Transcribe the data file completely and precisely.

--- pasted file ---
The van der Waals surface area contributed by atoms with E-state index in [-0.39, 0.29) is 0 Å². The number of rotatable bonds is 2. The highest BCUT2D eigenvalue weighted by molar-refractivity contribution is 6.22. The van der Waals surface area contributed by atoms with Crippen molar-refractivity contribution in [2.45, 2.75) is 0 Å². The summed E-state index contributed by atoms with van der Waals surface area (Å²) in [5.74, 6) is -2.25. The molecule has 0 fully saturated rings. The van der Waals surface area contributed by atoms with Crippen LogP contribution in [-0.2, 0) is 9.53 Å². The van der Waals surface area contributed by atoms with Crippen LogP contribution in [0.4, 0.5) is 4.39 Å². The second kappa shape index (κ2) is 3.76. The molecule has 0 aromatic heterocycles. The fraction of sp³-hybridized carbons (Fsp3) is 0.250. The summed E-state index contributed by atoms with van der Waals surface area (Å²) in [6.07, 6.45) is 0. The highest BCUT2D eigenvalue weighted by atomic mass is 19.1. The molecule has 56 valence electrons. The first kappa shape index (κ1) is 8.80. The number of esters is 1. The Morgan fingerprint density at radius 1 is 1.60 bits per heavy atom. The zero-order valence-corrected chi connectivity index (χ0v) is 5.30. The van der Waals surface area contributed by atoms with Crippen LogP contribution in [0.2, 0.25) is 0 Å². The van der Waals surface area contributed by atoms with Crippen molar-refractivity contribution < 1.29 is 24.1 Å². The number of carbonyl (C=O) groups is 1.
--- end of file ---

The van der Waals surface area contributed by atoms with E-state index in [-0.39, 0.29) is 0 Å². The number of rotatable bonds is 2. The highest BCUT2D eigenvalue weighted by molar-refractivity contribution is 6.22. The van der Waals surface area contributed by atoms with Crippen molar-refractivity contribution in [2.45, 2.75) is 0 Å². The summed E-state index contributed by atoms with van der Waals surface area (Å²) in [5.74, 6) is -2.25. The molecule has 0 fully saturated rings. The van der Waals surface area contributed by atoms with Crippen LogP contribution in [-0.2, 0) is 9.53 Å². The van der Waals surface area contributed by atoms with Crippen LogP contribution in [0.4, 0.5) is 4.39 Å². The second kappa shape index (κ2) is 3.76. The molecule has 0 aromatic heterocycles. The fraction of sp³-hybridized carbons (Fsp3) is 0.250. The summed E-state index contributed by atoms with van der Waals surface area (Å²) in [6.07, 6.45) is 0. The highest BCUT2D eigenvalue weighted by atomic mass is 19.1. The molecule has 56 valence electrons. The first kappa shape index (κ1) is 8.80. The number of esters is 1. The Morgan fingerprint density at radius 1 is 1.60 bits per heavy atom. The zero-order valence-corrected chi connectivity index (χ0v) is 5.30. The van der Waals surface area contributed by atoms with Crippen LogP contribution in [0.2, 0.25) is 0 Å². The van der Waals surface area contributed by atoms with Crippen molar-refractivity contribution < 1.29 is 24.1 Å². The number of carbonyl (C=O) groups is 1.